First, what are garbage patches? Well, garbage patches are areas of increased concentration of marine debris that are formed from rotating ocean currents called gyres and although they may not be as famous as the “Great Pacific Garbage Patch,” there are actually several garbage patches around the world! So let’s address some of the most common questions and misconceptions about garbage patches:

Are garbage patches really islands of trash that you can actually walk on? Nope! Although garbage patches have higher amounts of marine debris, they’re not “islands of trash” and you definitely can’t walk on them. The debris in the garbage patches is constantly mixing and moving due to winds and ocean currents. This means that the debris is not settled in a layer at the surface of the water, but can be found from the surface, throughout the water column, and all the way to the bottom of the ocean. Not only that, but the debris within the garbage patches is primarily made up of microplastics, which are plastic pieces less than five millimeters in size. Many of these microplastics are the result of larger plastic debris that has broken into small pieces due to exposure to the sun, salt, wind, and waves. Others, such as microbeads from products like facewashes or microfibers from synthetic clothing, are already small in size when they enter the water. With such small debris items making up the majority of the garbage patches and the constant movement of this debris, it’s possible to sail through a garbage patch without even realizing it!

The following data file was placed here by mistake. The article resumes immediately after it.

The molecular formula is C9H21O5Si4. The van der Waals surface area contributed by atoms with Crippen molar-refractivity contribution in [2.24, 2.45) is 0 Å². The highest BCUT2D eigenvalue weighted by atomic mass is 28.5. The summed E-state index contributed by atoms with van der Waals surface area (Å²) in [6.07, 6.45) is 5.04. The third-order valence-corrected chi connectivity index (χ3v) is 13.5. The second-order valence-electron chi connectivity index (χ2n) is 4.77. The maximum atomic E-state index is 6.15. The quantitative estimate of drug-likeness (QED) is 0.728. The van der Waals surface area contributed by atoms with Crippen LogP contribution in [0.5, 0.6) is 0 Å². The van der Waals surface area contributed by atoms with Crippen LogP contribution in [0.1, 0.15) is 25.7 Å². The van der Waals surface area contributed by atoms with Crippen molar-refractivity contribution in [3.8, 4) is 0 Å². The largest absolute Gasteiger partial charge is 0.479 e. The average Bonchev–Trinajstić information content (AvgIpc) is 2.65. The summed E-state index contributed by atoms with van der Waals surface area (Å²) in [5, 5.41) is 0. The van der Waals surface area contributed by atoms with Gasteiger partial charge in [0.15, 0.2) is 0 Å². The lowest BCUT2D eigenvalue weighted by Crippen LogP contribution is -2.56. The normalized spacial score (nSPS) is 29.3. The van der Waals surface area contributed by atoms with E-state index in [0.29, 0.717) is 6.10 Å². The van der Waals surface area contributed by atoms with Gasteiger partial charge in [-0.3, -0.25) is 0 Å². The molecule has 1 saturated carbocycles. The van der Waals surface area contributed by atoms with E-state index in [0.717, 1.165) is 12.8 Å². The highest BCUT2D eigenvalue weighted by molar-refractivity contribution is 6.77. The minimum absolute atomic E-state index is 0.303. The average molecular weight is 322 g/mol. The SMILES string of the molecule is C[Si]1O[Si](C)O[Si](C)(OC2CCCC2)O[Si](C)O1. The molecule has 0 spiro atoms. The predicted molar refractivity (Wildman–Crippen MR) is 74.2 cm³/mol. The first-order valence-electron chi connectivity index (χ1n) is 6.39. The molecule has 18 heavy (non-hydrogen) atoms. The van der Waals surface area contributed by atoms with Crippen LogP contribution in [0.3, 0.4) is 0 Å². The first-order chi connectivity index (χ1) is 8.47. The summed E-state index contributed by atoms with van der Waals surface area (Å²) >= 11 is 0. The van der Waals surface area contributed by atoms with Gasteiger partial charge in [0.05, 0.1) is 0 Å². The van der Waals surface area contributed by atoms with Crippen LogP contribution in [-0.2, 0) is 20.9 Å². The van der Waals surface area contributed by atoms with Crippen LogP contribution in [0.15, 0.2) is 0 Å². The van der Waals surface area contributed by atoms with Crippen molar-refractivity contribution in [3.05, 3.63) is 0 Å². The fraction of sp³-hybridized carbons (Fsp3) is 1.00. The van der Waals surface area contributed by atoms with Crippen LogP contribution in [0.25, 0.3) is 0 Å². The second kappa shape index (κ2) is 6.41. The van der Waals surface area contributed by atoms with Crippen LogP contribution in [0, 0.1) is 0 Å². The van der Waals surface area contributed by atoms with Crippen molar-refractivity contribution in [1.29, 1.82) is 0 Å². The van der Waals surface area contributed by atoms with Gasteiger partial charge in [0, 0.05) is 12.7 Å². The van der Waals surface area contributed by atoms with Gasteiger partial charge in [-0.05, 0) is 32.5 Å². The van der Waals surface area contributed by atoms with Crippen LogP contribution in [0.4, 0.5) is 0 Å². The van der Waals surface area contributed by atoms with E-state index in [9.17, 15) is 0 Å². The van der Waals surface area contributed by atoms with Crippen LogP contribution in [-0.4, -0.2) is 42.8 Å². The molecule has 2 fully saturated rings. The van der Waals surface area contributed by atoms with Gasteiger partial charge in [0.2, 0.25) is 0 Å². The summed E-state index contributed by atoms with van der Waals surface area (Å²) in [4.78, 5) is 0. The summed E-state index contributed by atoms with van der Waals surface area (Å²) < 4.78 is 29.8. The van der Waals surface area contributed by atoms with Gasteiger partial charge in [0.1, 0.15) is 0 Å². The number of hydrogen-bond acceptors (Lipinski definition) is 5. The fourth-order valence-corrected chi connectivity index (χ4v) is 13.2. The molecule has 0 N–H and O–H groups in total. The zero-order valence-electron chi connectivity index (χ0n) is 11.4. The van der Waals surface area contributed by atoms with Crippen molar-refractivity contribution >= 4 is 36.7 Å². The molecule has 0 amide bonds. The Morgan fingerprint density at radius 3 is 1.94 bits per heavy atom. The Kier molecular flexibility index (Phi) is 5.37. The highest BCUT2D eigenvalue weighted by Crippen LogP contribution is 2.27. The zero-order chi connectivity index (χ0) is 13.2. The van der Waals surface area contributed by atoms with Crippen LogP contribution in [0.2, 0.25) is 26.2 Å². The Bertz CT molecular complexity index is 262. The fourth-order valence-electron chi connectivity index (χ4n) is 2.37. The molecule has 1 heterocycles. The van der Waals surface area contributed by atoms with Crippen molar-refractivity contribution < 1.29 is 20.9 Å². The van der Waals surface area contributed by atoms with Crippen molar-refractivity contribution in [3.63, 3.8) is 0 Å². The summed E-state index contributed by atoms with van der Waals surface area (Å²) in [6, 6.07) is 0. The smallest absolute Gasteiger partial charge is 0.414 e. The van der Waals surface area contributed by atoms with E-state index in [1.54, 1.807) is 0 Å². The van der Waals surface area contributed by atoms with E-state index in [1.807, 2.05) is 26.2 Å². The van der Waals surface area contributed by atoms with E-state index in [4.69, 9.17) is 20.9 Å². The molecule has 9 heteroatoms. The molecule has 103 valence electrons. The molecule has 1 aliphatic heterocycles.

I heard that the Great Pacific Garbage Patch is the size of Texas and you can see it from space! Since the garbage patches are constantly moving and mixing with winds and ocean currents, their size continuously changes. They can be very large, but since they’re made up primarily of microplastic debris, they definitely can’t be seen from space.

A small piece of debris on the tip of someone's finger.

Since the garbage patches are primarily made up of very small microplastic debris that is constantly mixing throughout the water column, they definitely can’t be seen from space. (Photo Credit: NOAA)

Why don’t we just clean them up? Unfortunately, cleaning up the garbage patches is pretty complicated. Since the debris making them up is not only constantly mixing and moving, but also extremely small in size, removing this debris is very difficult. For these reasons, we generally focus removal efforts on our shorelines and coastal areas, before debris items have the chance to make it to the open ocean and before they have broken into microplastic pieces, which are inherently difficult to remove from the environment. However, preventing marine debris is the key to solving the problem! If you think about an overflowing sink, it’s obvious that the first step before cleaning up the water on the floor is to turn the faucet off—that’s exactly what prevention is! By working to prevent marine debris through education and outreach, and each doing our part to reduce our contribution, we can stop this problem from growing.

Want to learn more about the garbage patches? Check out this blog post or visit the NOAA Marine Debris Program website where you can find more information as well as our Trash Talk video on the Great Pacific Garbage Patch.

Interested in learning the truth behind other myths? Check out the NOAA Office of Response and Restoration website throughout the week for more myth debunking!